• A smaller stock of products may be needed to satisfy demand and if customers use these sequentially, intensity of use increases as does the probability of a higher service yield before the product becomes outdated due to outdated technological characteristics, e.g. fashion.
  • PSS providers may also use their competencies to select the appropriate products and ensure the correct use of these.

However, while PSS may offer considerable environmental benefits and are provided on business to business markets, implementation rates are comparatively low in consumer markets (Catulli, 2012). Opportunities that PSS may offer to better manage product lifetimes and improve environmental performance are being lost. Reviews suggest that PSS do not add sufficient value in these contexts, principally as they do not meet consumer demand for control, convenience and the experience of ownership, provided by corresponding products (Tukker, In Press).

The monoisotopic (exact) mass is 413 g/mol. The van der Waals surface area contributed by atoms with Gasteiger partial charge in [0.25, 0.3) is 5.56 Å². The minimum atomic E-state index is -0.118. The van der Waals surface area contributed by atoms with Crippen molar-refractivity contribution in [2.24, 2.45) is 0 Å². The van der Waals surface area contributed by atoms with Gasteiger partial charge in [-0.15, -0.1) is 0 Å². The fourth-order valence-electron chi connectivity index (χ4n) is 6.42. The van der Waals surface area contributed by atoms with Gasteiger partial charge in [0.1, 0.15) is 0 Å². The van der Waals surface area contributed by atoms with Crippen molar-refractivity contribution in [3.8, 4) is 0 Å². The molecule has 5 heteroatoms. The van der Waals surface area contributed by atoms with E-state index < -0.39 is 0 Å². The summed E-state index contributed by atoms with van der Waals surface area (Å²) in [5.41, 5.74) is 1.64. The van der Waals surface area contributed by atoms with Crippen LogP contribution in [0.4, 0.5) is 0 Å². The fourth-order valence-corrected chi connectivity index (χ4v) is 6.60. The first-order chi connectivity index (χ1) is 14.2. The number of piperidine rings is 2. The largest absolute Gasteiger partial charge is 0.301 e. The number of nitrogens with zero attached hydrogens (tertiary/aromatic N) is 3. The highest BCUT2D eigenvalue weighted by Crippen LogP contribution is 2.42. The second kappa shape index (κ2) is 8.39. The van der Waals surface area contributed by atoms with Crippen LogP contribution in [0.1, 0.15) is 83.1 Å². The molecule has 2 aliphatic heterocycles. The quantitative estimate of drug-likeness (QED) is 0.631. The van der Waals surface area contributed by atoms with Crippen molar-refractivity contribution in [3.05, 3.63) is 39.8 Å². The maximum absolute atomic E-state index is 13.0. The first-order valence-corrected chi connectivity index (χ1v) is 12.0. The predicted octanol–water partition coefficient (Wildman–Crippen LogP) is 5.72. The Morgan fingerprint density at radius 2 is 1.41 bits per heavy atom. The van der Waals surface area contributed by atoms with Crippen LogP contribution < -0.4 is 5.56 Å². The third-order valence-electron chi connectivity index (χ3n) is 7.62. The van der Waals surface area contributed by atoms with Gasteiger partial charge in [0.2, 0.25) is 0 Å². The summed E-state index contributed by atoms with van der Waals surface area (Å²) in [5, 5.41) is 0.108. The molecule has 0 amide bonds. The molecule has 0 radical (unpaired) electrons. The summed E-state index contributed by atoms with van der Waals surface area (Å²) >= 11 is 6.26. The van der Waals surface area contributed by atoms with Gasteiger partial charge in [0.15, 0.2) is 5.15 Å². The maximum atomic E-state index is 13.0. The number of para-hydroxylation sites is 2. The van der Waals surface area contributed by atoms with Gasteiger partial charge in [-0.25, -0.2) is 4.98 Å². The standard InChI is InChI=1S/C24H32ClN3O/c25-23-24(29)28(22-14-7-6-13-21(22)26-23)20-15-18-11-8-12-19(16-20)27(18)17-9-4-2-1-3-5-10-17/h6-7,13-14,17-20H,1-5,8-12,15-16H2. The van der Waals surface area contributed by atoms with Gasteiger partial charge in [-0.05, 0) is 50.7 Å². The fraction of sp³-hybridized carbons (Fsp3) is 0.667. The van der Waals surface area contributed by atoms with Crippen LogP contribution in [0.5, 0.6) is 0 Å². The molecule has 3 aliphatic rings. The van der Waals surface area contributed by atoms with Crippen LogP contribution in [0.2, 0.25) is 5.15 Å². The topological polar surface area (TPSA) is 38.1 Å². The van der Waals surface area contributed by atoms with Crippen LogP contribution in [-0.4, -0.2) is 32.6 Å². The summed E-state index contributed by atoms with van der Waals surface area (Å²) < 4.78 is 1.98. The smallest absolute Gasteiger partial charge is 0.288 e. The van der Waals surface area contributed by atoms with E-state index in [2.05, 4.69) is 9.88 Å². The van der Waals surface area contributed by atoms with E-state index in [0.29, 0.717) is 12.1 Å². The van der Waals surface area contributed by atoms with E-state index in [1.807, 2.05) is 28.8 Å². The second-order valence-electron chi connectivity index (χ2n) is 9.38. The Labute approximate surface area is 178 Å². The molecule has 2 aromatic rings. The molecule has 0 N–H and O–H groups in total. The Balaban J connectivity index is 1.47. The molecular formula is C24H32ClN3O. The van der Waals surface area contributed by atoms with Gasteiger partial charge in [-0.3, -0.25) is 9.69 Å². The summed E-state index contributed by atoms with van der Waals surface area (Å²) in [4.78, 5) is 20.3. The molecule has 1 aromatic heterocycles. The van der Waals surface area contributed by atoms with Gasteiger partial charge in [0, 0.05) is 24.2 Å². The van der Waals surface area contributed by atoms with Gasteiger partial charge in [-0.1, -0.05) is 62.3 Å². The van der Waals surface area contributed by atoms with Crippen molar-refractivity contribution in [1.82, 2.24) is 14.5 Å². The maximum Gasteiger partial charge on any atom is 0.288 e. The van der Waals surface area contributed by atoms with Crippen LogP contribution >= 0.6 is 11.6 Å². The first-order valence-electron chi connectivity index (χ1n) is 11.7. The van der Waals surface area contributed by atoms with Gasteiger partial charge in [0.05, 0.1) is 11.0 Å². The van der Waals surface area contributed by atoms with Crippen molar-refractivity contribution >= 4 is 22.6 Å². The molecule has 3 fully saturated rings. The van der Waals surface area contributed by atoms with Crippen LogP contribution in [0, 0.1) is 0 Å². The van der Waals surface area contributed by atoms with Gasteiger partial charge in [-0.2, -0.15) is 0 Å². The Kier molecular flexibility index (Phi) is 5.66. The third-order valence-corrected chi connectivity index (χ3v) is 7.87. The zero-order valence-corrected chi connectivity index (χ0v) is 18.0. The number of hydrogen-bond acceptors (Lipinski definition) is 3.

“Consumers simply value owning things and having control over artifacts, issues that seem less relevant in a B2B context” (Tukker, In Press, p. 130).